During a speech at a $10,000 per plate DNC fundraiser on June 4, Michelle Obama was heckled
by gay rights advocate and GetEQUAL
member Ellen Sturtz, calling on President Obama to sign an executive order prohibiting federal contractors from LGBT workplace discrimination. The first lady responded by telling Sturtz and the 200 attendees, "[L]isten to me or you can take the mic, but I'm leaving. You all decide. You have one choice." [more inside]
posted by roomthreeseventeen
on Jun 8, 2013 -
Fear of a Black President. 'As a candidate, Barack Obama said we needed to reckon with race and with America’s original sin, slavery. But as our first black president, he has avoided mention of race almost entirely. In having to be “twice as good” and “half as black,” Obama reveals the false promise and double standard of integration.'
An article by Ta-Nehisi Coates.
posted by Spinneret
on Aug 23, 2012 -
It all comes down to race.
Michael Tesler, expanding upon the research of his mentor David Sears, has found racial bias to be a strong indicator of people's opinions on a myriad of political and other issues. The effect extended even to issues that normally would be the most stable and to opinions that would seem divorced from politics. [more inside]
posted by caddis
on Jun 2, 2012 -
Categories as fundamental as fact and fiction, news and entertainment, gender and sexuality, have eroded away. In literature and architecture, in cuisine, in music, in fashion and furnishings, everywhere, everything—it’s fusion and mix.
Barack Obama emerged as a literal embodiment of this age. To educated people, especially younger people with generally progressive views, other candidates suddenly looked parochial by comparison—or simply outdated. In his ethnicity and biography and in his personality and politics, Obama, the conciliator, was above all a combiner. Because he was from virtually everywhere—Kenya, Indonesia, Honolulu, Harvard, Chicago’s South Side—he was also from nowhere. The pastiche of his persona made him “his own man” in a new sense of the term.
On the Politics of Pastiche and Depthless Intensities: The Case of Barack Obama
posted by Rumple
on Aug 25, 2011 -
Happy Birthday Dr. King. Today is Martin Luther King Day. He was born 80 years ago, on January 15th, 1929. He was assassinated on April 4, 1968, at the Lorraine Motel in Memphis, Tennessee. He was just thirty-nine years old.
Tomorrow, more than four decades after Dr. King’s death, Barack Obama will take his oath of office to become the 44th president of the United States and the first African American president in US history. The Reverend Joseph Lowery, a civil rights icon who co-founded the Southern Christian Leadership Conference with Dr, King, will deliver the benediction at the inauguration ceremony. Obama accepted the Democratic party nomination on the 45th anniversary of Dr. King’s “I Have a Dream” speech, arguably his most famous address.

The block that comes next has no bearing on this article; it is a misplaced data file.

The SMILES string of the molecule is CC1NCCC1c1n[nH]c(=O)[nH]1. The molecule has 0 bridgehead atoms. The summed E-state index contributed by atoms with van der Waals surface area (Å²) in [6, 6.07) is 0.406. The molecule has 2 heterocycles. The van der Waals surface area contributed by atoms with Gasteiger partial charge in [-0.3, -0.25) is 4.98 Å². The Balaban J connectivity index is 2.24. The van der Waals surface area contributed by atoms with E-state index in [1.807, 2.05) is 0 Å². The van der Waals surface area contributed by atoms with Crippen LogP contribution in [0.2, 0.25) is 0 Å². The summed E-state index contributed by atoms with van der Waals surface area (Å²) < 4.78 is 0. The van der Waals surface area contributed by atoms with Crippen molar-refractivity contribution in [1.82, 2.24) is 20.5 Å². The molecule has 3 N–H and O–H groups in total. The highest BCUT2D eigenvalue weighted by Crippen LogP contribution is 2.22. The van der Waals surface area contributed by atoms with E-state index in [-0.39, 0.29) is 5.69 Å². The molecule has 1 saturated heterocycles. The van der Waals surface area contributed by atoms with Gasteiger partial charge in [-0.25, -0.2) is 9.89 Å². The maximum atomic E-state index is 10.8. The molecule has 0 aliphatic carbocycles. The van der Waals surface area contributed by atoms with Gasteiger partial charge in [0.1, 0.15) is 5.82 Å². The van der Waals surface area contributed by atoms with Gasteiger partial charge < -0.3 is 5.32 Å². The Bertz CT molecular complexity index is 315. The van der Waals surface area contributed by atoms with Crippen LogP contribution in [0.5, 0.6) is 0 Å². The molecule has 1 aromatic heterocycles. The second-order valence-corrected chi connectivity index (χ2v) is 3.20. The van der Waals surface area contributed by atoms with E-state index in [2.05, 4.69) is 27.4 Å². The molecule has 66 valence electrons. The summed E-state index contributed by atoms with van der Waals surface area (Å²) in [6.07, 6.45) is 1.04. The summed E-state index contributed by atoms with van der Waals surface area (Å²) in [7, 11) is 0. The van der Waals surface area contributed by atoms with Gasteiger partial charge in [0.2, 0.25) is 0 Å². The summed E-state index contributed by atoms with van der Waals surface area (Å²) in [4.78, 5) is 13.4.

While Dr. King is primarily remembered as a civil rights leader, he also championed the cause of the poor and organized the Poor People"s Campaign to address issues of economic justice. Dr. King was also a fierce critic US foreign policy and the Vietnam War. [more inside]
posted by caddis
on Jan 19, 2009 -
Obama's Gettysburg Address. Today we saw and heard a preview of our brightest possible American future in Senator Barack Obama's glorious speech. This, then, is what it means to be presidential. To be moral. To have a real center. To speak honestly, from the heart, for the benefit of all. If there was any doubt about what we have missed in the anti-intellectual, ruthlessly incurious Bush years, and even the slippery Clinton ones (the years of "what is is"), those doubts were laid to rest by Barack Obama's magisterial speech today. A speech in which he distanced himself from a flawed father figure, Reverend Wright, and did so with almost Shakespearian dignity and honor.
One of the most important speeches on race in decades if not longer. (text
) [more inside]
posted by caddis
on Mar 18, 2008 -
"In short, the success of Barack Obama has proven, perhaps more so than any other single thing could, just how powerful race remains in America. His success, far from disproving white power and privilege, confirms it with a vengeance." Tim Wise
, an American anti-racist activist, writer, and author of White Like Me
, has published two new essays about Obama, racism, and the 2008 election bid. More can be found on his official website
posted by lunit
on Mar 11, 2008 -